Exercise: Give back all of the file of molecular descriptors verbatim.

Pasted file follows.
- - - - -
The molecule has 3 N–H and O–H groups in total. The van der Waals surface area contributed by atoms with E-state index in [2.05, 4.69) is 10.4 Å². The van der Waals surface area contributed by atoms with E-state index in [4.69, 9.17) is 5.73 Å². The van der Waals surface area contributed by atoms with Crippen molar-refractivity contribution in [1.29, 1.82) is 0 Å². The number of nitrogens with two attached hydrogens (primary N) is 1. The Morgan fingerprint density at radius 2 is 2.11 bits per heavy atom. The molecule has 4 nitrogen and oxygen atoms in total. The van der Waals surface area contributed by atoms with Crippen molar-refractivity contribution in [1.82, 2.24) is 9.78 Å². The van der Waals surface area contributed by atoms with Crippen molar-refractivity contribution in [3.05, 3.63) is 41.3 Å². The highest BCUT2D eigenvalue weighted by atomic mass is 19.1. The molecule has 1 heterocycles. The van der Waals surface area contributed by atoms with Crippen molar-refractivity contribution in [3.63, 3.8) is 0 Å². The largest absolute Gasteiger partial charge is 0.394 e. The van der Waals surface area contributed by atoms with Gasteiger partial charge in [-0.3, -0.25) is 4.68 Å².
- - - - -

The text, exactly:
The molecule has 3 N–H and O–H groups in total. The van der Waals surface area contributed by atoms with E-state index in [2.05, 4.69) is 10.4 Å². The van der Waals surface area contributed by atoms with E-state index in [4.69, 9.17) is 5.73 Å². The van der Waals surface area contributed by atoms with Crippen molar-refractivity contribution in [1.29, 1.82) is 0 Å². The number of nitrogens with two attached hydrogens (primary N) is 1. The Morgan fingerprint density at radius 2 is 2.11 bits per heavy atom. The molecule has 4 nitrogen and oxygen atoms in total. The van der Waals surface area contributed by atoms with Crippen molar-refractivity contribution in [1.82, 2.24) is 9.78 Å². The van der Waals surface area contributed by atoms with Crippen molar-refractivity contribution in [3.05, 3.63) is 41.3 Å². The highest BCUT2D eigenvalue weighted by atomic mass is 19.1. The molecule has 1 heterocycles. The van der Waals surface area contributed by atoms with Crippen molar-refractivity contribution in [3.63, 3.8) is 0 Å². The largest absolute Gasteiger partial charge is 0.394 e. The van der Waals surface area contributed by atoms with Gasteiger partial charge in [-0.3, -0.25) is 4.68 Å².